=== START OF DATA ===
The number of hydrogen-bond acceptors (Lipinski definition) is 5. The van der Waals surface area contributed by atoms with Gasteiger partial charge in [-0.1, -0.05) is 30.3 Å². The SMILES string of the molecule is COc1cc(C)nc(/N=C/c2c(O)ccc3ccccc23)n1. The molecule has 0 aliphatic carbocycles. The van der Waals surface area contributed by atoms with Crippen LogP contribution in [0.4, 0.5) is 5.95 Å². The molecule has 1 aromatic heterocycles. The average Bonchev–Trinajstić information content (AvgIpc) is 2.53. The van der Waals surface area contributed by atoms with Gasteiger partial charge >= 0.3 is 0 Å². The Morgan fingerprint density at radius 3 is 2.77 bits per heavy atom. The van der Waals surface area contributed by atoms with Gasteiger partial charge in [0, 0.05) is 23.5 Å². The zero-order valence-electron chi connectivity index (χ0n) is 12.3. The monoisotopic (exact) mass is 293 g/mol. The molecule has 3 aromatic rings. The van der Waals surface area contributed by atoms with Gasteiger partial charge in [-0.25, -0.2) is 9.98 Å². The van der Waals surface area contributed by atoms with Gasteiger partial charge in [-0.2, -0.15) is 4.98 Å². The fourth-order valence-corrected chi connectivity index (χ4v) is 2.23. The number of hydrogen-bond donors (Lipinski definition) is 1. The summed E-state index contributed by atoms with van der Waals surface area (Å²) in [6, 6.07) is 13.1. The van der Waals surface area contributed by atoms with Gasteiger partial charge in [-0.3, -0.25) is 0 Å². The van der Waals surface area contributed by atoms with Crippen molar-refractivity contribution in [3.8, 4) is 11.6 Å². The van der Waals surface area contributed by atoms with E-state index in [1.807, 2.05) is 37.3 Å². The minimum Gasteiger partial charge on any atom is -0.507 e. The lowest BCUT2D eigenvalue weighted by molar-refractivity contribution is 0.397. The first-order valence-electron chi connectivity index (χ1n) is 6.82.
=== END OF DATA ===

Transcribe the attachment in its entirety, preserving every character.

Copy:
The number of hydrogen-bond acceptors (Lipinski definition) is 5. The van der Waals surface area contributed by atoms with Gasteiger partial charge in [-0.1, -0.05) is 30.3 Å². The SMILES string of the molecule is COc1cc(C)nc(/N=C/c2c(O)ccc3ccccc23)n1. The molecule has 0 aliphatic carbocycles. The van der Waals surface area contributed by atoms with Crippen LogP contribution in [0.4, 0.5) is 5.95 Å². The molecule has 1 aromatic heterocycles. The average Bonchev–Trinajstić information content (AvgIpc) is 2.53. The van der Waals surface area contributed by atoms with Gasteiger partial charge >= 0.3 is 0 Å². The Morgan fingerprint density at radius 3 is 2.77 bits per heavy atom. The van der Waals surface area contributed by atoms with Gasteiger partial charge in [0, 0.05) is 23.5 Å². The zero-order valence-electron chi connectivity index (χ0n) is 12.3. The monoisotopic (exact) mass is 293 g/mol. The molecule has 3 aromatic rings. The van der Waals surface area contributed by atoms with Gasteiger partial charge in [-0.25, -0.2) is 9.98 Å². The van der Waals surface area contributed by atoms with Gasteiger partial charge in [-0.2, -0.15) is 4.98 Å². The fourth-order valence-corrected chi connectivity index (χ4v) is 2.23. The number of hydrogen-bond donors (Lipinski definition) is 1. The summed E-state index contributed by atoms with van der Waals surface area (Å²) in [6, 6.07) is 13.1. The van der Waals surface area contributed by atoms with Gasteiger partial charge in [-0.3, -0.25) is 0 Å². The van der Waals surface area contributed by atoms with Crippen molar-refractivity contribution in [3.8, 4) is 11.6 Å². The van der Waals surface area contributed by atoms with E-state index in [1.807, 2.05) is 37.3 Å². The minimum Gasteiger partial charge on any atom is -0.507 e. The lowest BCUT2D eigenvalue weighted by molar-refractivity contribution is 0.397. The first-order valence-electron chi connectivity index (χ1n) is 6.82.